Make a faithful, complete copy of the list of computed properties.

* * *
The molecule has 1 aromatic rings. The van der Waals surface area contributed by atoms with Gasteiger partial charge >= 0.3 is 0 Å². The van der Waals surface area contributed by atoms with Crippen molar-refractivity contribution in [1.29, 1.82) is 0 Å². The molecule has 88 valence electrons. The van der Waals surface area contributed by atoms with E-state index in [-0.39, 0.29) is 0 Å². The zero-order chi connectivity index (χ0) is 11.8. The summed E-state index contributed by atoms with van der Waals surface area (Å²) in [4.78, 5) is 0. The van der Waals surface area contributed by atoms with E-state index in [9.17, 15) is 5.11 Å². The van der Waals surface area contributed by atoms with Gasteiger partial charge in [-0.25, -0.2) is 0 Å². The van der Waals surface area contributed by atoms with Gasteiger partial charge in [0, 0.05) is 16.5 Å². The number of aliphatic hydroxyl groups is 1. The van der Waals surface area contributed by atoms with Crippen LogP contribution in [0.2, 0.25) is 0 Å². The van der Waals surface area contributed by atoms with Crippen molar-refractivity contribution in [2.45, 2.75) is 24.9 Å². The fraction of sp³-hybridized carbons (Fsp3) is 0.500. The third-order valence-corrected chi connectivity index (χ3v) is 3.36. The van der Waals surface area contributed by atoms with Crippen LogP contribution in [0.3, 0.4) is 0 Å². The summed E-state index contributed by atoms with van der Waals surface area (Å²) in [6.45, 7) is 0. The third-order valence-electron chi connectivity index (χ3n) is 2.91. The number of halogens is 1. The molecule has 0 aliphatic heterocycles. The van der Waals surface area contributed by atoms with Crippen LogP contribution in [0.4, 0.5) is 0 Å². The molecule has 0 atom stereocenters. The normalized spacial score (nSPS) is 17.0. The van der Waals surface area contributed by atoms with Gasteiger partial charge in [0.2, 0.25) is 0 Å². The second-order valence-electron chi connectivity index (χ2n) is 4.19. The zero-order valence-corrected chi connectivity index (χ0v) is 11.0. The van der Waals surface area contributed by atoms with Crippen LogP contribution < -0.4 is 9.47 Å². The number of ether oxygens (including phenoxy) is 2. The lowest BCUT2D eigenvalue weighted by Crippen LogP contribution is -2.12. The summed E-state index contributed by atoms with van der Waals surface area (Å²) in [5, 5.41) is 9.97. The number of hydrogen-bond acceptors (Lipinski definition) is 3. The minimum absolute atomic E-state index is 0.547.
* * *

The molecule has 1 aromatic rings. The van der Waals surface area contributed by atoms with Gasteiger partial charge >= 0.3 is 0 Å². The van der Waals surface area contributed by atoms with Crippen molar-refractivity contribution in [1.29, 1.82) is 0 Å². The molecule has 88 valence electrons. The van der Waals surface area contributed by atoms with E-state index in [-0.39, 0.29) is 0 Å². The zero-order chi connectivity index (χ0) is 11.8. The summed E-state index contributed by atoms with van der Waals surface area (Å²) in [4.78, 5) is 0. The van der Waals surface area contributed by atoms with E-state index in [9.17, 15) is 5.11 Å². The van der Waals surface area contributed by atoms with Gasteiger partial charge in [-0.25, -0.2) is 0 Å². The van der Waals surface area contributed by atoms with Gasteiger partial charge in [0, 0.05) is 16.5 Å². The number of aliphatic hydroxyl groups is 1. The van der Waals surface area contributed by atoms with Crippen LogP contribution in [0.2, 0.25) is 0 Å². The van der Waals surface area contributed by atoms with Crippen molar-refractivity contribution in [2.45, 2.75) is 24.9 Å². The fraction of sp³-hybridized carbons (Fsp3) is 0.500. The third-order valence-corrected chi connectivity index (χ3v) is 3.36. The van der Waals surface area contributed by atoms with Crippen LogP contribution in [0.3, 0.4) is 0 Å². The summed E-state index contributed by atoms with van der Waals surface area (Å²) in [6.45, 7) is 0. The third-order valence-electron chi connectivity index (χ3n) is 2.91. The number of halogens is 1. The molecule has 0 aliphatic heterocycles. The van der Waals surface area contributed by atoms with Crippen LogP contribution in [0.4, 0.5) is 0 Å². The molecule has 0 atom stereocenters. The normalized spacial score (nSPS) is 17.0. The van der Waals surface area contributed by atoms with Gasteiger partial charge in [0.2, 0.25) is 0 Å². The second-order valence-electron chi connectivity index (χ2n) is 4.19. The zero-order valence-corrected chi connectivity index (χ0v) is 11.0. The van der Waals surface area contributed by atoms with Crippen LogP contribution < -0.4 is 9.47 Å². The number of ether oxygens (including phenoxy) is 2. The lowest BCUT2D eigenvalue weighted by Crippen LogP contribution is -2.12. The summed E-state index contributed by atoms with van der Waals surface area (Å²) in [5, 5.41) is 9.97. The number of hydrogen-bond acceptors (Lipinski definition) is 3. The minimum absolute atomic E-state index is 0.547.